How many shady, degenerate 70’s era Boston lowlifes does it take to screw in a lightbulb? Doesn’t matter, they’re too busy shooting at each other, the lightbulbs and everything that moves in Ben Wheatley’s Free Fire, the best film of the year so far. After an arms deal gone royally wrong, we get to spend a joyous, breezy hour and a half watching these halfwit scumbags blast each other to kingdom come in a not so abandoned warehouse, unfolding in real time and at a pace that has our pulses racing faster than the magazine clips can defecate shell casings. Wheatley’s output hasn’t been my cup of tea so far, but he’s won me over with this lighthearted, ballistic mini-masterpiece. It’s what I call a ‘low concept high concept’ flick, which I’m sure someone has said before, but suck it. A bunch of childish idiots in a roomful of heavy artillery, the bullets are bound to soon be flying as fast as the dry insults. The deal is simple: meet, sell a bunch of rifles to help the IRA cause, and be on their way. That’s not to be the case though, for as soon as one of them recognizes another party’s member from a violent scuffle prior, tensions mount until that first shot rings out. From there on in it’s a ‘childish game of paintball’ (to quote a friend) that escalates into a deafening fire fight filled with acidic humour and John Denver music, a hilariously counterintuitive soundtrack choice. Armie Hammer is priceless as Ord, cool as a cucumber and constantly lighting up joints mid-gunplay. Sharlto Cooley chews scenery as Vern, the preening peacock of the group, Brie Larson kicks ass and takes names, Cillian Murphy underplays the IRA consort while Michael Smiley, the butt of the geriatric jokes, gets in everyone’s face even before things go south. Patrick Bergin, Babou Ceesay, Noah Taylor, Enzo Cilenti and Jack Reynor also get their licks, but the performance of the film goes to Sam Riley, a criminally overlooked talent who’s been laying somewhat low recently. His character Stevo is indirectly the reason for all this mayhem, and he’s a walking disaster, the sleaziest little reprobate you can imagine. Riley plays him balls out and doesn’t hold back, I really wish we saw more of him in films these days. All of these bozos positively ventilate each other with bullets, no one not sustaining at least two or three gunshot wounds somewhere on their body, and once the Reservoir Dogs esque conclusion rolls around, we know that few will be left standing. Clocking in at a rapid fire ninety minutes, this is surefire entertainment for not only action fans, but anyone who loves movies, it’s a perfect example of the reason I go to the theatre. Cheerfully violent, casually profane and hysterically unapologetic. Just the way I like em’.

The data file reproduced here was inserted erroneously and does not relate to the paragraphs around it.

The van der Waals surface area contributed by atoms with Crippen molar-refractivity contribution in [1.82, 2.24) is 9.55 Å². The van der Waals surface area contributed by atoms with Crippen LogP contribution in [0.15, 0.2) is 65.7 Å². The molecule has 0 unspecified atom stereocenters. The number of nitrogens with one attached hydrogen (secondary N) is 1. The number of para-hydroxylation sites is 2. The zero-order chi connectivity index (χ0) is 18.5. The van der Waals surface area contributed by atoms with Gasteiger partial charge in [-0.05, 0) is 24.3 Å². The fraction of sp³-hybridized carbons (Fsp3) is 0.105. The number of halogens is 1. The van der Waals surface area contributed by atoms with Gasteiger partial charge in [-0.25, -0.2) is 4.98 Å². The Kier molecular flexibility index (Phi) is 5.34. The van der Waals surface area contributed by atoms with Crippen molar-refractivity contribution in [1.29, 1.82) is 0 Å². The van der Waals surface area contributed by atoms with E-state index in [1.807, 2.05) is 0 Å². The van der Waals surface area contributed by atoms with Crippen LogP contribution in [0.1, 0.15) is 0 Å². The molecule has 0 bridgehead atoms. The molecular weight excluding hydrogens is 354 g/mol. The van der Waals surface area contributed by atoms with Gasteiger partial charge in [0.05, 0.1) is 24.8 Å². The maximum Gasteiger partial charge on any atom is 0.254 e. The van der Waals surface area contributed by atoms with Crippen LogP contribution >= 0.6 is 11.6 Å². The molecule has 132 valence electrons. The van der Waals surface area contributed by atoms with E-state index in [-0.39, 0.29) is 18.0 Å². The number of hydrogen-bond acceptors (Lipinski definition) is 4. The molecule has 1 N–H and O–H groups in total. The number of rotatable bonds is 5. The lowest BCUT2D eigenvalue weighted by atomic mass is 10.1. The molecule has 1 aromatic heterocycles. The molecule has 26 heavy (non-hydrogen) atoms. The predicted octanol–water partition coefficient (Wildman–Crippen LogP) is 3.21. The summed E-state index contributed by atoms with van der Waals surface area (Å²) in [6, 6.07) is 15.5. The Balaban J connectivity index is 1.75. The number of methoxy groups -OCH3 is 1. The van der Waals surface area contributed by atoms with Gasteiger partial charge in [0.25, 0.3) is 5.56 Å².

-Nate Hill